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Newport Beach Police Warn of 'Grandparent' Scam

Local officials are getting reports of calls from people claiming to be local residents' grandchildren with tragic tales of woe which require money urgently. Don't fall for it.

Patch file photo.
Patch file photo.

From a Newport Beach Police Department press release:

"Grandma? Is that you? This is Joe." 

"–Yes, are you okay?" 

"No, I'm in jail.  In Canada. I had a car accident and they arrested me. Now I need money to get out of jail. Please don't tell mom and dad; I want to tell them myself when I get home. Will you help me?" 

Telephone calls like this are happening throughout the country, including right here in Newport Beach.  This is only one variation of the scam; in each case the suspect uses a different but similar story. 

In this scam, impostors call senior citizens identifying themselves as their grandchild and requesting money for an emergency situation. The con artist may then ask the grandparent to wire money, often out of the country or out of state, to cover the alleged grandchild’s fees or fines to be released from jail or to re-enter the United States. Alternately, the suspect may ask the grandparent to purchase pre-paid debit/credit cards and send them to a distant address for similar purposes.

In some calls, the "grandchild" is crying (to disguise his/her voice).  The suspect may know an actual grandchild’s name, or may use a ruse to get the grandparent to disclose the grandchild’s name ("Grandpa, do you know who this is?”, "Is this Susan?"). 

Here are tips to help you avoid this scam: 

  • Do not fill in the blanks for the caller. Often, they do not know the names of the grandchildren, but are relying on their victim to provide that information. Ask callers to identify themselves. If you do not provide them any information, they will likely hang up.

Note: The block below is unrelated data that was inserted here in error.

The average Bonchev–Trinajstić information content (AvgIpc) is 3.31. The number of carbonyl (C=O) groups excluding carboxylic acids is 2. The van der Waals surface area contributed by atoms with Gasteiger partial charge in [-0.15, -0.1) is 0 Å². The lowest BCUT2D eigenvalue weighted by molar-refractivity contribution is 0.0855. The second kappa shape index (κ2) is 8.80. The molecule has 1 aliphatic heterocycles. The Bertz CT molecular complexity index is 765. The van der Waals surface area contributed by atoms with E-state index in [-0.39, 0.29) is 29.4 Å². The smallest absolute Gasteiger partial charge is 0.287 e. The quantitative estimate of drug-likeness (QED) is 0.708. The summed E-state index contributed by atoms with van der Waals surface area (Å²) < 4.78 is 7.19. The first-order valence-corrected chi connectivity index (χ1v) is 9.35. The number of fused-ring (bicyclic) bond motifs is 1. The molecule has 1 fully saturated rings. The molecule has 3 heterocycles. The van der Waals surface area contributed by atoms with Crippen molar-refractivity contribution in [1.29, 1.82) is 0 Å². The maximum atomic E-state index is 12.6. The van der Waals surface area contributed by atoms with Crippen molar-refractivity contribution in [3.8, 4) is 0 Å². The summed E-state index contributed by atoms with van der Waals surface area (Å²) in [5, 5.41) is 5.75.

• Verify the whereabouts of the alleged caller by contacting other family members - or the grandchild they claim to be. Do not use telephone numbers provided by the caller.

 

  • Never send money unless you have verified that your relative is really in trouble. 
  • Never give out personal identifying information, such as bank account or credit card account numbers, to anyone you do not know. 

Keep in mind with the many sources of public information at their fingertips, these con artists can easily find out basic information about people and use it to their advantage. They may read obituaries, go into social networking sites of the Internet, or use other sources to find out just enough details to pull off their scam. 

Most importantly, remember once the money is sent by a wire transfer, there is no way to stop the transaction. If the money is sent to a foreign country, U.S. authorities have no jurisdiction to pursue the matter. Authorities rarely, if ever, are able to recover the consumer's payment. 

If you believe you’ve been the victim of a scam, please file a complaint with the FBI’s Internet Crime Complaint Center at: www.ic3.gov.

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